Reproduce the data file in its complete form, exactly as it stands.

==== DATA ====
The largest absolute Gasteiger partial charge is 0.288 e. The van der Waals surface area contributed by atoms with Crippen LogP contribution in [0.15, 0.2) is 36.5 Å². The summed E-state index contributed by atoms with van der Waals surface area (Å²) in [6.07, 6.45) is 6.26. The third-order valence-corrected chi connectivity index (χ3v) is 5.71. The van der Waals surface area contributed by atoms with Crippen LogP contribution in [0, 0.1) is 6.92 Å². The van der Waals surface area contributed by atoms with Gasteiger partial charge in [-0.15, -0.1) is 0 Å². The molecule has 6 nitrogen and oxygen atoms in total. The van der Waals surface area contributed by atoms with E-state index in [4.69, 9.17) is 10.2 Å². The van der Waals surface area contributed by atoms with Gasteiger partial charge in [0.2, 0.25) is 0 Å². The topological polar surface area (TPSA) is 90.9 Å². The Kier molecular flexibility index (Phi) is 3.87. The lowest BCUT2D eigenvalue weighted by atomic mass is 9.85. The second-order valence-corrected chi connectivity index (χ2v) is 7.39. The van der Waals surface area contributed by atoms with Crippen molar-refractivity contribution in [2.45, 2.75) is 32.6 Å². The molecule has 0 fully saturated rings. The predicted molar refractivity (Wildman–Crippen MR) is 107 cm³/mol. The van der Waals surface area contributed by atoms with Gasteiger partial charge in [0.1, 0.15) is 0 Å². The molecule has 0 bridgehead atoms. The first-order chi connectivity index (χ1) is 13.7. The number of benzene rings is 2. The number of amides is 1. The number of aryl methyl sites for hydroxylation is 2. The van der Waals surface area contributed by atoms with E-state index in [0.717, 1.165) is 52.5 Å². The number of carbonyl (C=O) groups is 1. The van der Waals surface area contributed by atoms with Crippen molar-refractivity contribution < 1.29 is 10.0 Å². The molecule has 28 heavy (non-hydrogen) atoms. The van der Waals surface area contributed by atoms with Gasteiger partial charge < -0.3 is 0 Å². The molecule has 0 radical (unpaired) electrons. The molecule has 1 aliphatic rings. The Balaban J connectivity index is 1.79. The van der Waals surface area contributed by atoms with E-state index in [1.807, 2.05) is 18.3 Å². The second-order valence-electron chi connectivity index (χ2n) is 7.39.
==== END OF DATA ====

The largest absolute Gasteiger partial charge is 0.288 e. The van der Waals surface area contributed by atoms with Crippen LogP contribution in [0.15, 0.2) is 36.5 Å². The summed E-state index contributed by atoms with van der Waals surface area (Å²) in [6.07, 6.45) is 6.26. The third-order valence-corrected chi connectivity index (χ3v) is 5.71. The van der Waals surface area contributed by atoms with Crippen LogP contribution in [0, 0.1) is 6.92 Å². The van der Waals surface area contributed by atoms with Gasteiger partial charge in [-0.15, -0.1) is 0 Å². The molecule has 6 nitrogen and oxygen atoms in total. The van der Waals surface area contributed by atoms with E-state index in [4.69, 9.17) is 10.2 Å². The van der Waals surface area contributed by atoms with Gasteiger partial charge in [0.2, 0.25) is 0 Å². The topological polar surface area (TPSA) is 90.9 Å². The Kier molecular flexibility index (Phi) is 3.87. The lowest BCUT2D eigenvalue weighted by atomic mass is 9.85. The second-order valence-corrected chi connectivity index (χ2v) is 7.39. The van der Waals surface area contributed by atoms with Crippen molar-refractivity contribution in [2.45, 2.75) is 32.6 Å². The molecule has 0 fully saturated rings. The predicted molar refractivity (Wildman–Crippen MR) is 107 cm³/mol. The van der Waals surface area contributed by atoms with Gasteiger partial charge in [0.1, 0.15) is 0 Å². The molecule has 0 bridgehead atoms. The first-order chi connectivity index (χ1) is 13.7. The number of benzene rings is 2. The number of amides is 1. The number of aryl methyl sites for hydroxylation is 2. The van der Waals surface area contributed by atoms with E-state index in [0.717, 1.165) is 52.5 Å². The number of carbonyl (C=O) groups is 1. The van der Waals surface area contributed by atoms with Crippen molar-refractivity contribution < 1.29 is 10.0 Å². The molecule has 28 heavy (non-hydrogen) atoms. The van der Waals surface area contributed by atoms with Gasteiger partial charge < -0.3 is 0 Å². The molecule has 0 radical (unpaired) electrons. The molecule has 1 aliphatic rings. The Balaban J connectivity index is 1.79. The van der Waals surface area contributed by atoms with E-state index in [1.807, 2.05) is 18.3 Å². The second-order valence-electron chi connectivity index (χ2n) is 7.39.